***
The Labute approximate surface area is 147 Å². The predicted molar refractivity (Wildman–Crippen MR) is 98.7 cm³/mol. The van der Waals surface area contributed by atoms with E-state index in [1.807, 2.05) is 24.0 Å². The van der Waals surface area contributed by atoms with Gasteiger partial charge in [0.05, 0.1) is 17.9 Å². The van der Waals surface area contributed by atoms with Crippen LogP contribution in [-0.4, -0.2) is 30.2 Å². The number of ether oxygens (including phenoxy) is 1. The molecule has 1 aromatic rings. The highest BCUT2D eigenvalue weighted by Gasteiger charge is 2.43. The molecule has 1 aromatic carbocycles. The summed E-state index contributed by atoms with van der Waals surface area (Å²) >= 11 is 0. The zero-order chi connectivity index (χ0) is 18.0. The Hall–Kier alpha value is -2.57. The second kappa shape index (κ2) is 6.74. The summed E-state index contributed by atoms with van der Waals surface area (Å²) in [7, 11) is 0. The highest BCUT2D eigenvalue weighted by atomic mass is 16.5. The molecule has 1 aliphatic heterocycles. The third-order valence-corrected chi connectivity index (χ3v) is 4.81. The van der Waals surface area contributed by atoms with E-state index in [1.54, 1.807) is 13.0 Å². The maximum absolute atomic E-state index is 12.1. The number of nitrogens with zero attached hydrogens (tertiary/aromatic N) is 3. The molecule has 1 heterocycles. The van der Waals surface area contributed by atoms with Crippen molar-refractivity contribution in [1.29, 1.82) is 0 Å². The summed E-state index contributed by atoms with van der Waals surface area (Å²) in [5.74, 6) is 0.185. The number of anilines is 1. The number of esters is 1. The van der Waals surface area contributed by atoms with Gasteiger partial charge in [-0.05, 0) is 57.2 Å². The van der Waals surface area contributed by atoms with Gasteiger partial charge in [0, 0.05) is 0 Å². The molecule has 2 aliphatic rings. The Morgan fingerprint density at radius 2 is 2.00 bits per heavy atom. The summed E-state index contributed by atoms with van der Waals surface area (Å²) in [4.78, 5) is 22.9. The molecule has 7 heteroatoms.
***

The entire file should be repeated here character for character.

The Labute approximate surface area is 147 Å². The predicted molar refractivity (Wildman–Crippen MR) is 98.7 cm³/mol. The van der Waals surface area contributed by atoms with E-state index in [1.807, 2.05) is 24.0 Å². The van der Waals surface area contributed by atoms with Gasteiger partial charge in [0.05, 0.1) is 17.9 Å². The van der Waals surface area contributed by atoms with Crippen LogP contribution in [-0.4, -0.2) is 30.2 Å². The number of ether oxygens (including phenoxy) is 1. The molecule has 1 aromatic rings. The highest BCUT2D eigenvalue weighted by Gasteiger charge is 2.43. The molecule has 1 aromatic carbocycles. The summed E-state index contributed by atoms with van der Waals surface area (Å²) >= 11 is 0. The zero-order chi connectivity index (χ0) is 18.0. The Hall–Kier alpha value is -2.57. The second kappa shape index (κ2) is 6.74. The summed E-state index contributed by atoms with van der Waals surface area (Å²) in [7, 11) is 0. The highest BCUT2D eigenvalue weighted by atomic mass is 16.5. The molecule has 1 aliphatic heterocycles. The third-order valence-corrected chi connectivity index (χ3v) is 4.81. The van der Waals surface area contributed by atoms with E-state index in [1.54, 1.807) is 13.0 Å². The maximum absolute atomic E-state index is 12.1. The number of nitrogens with zero attached hydrogens (tertiary/aromatic N) is 3. The molecule has 1 heterocycles. The van der Waals surface area contributed by atoms with Crippen molar-refractivity contribution in [1.29, 1.82) is 0 Å². The summed E-state index contributed by atoms with van der Waals surface area (Å²) in [5.74, 6) is 0.185. The number of anilines is 1. The number of esters is 1. The van der Waals surface area contributed by atoms with Gasteiger partial charge in [-0.05, 0) is 57.2 Å². The van der Waals surface area contributed by atoms with Gasteiger partial charge in [0, 0.05) is 0 Å². The molecule has 2 aliphatic rings. The Morgan fingerprint density at radius 2 is 2.00 bits per heavy atom. The summed E-state index contributed by atoms with van der Waals surface area (Å²) in [4.78, 5) is 22.9. The molecule has 7 heteroatoms.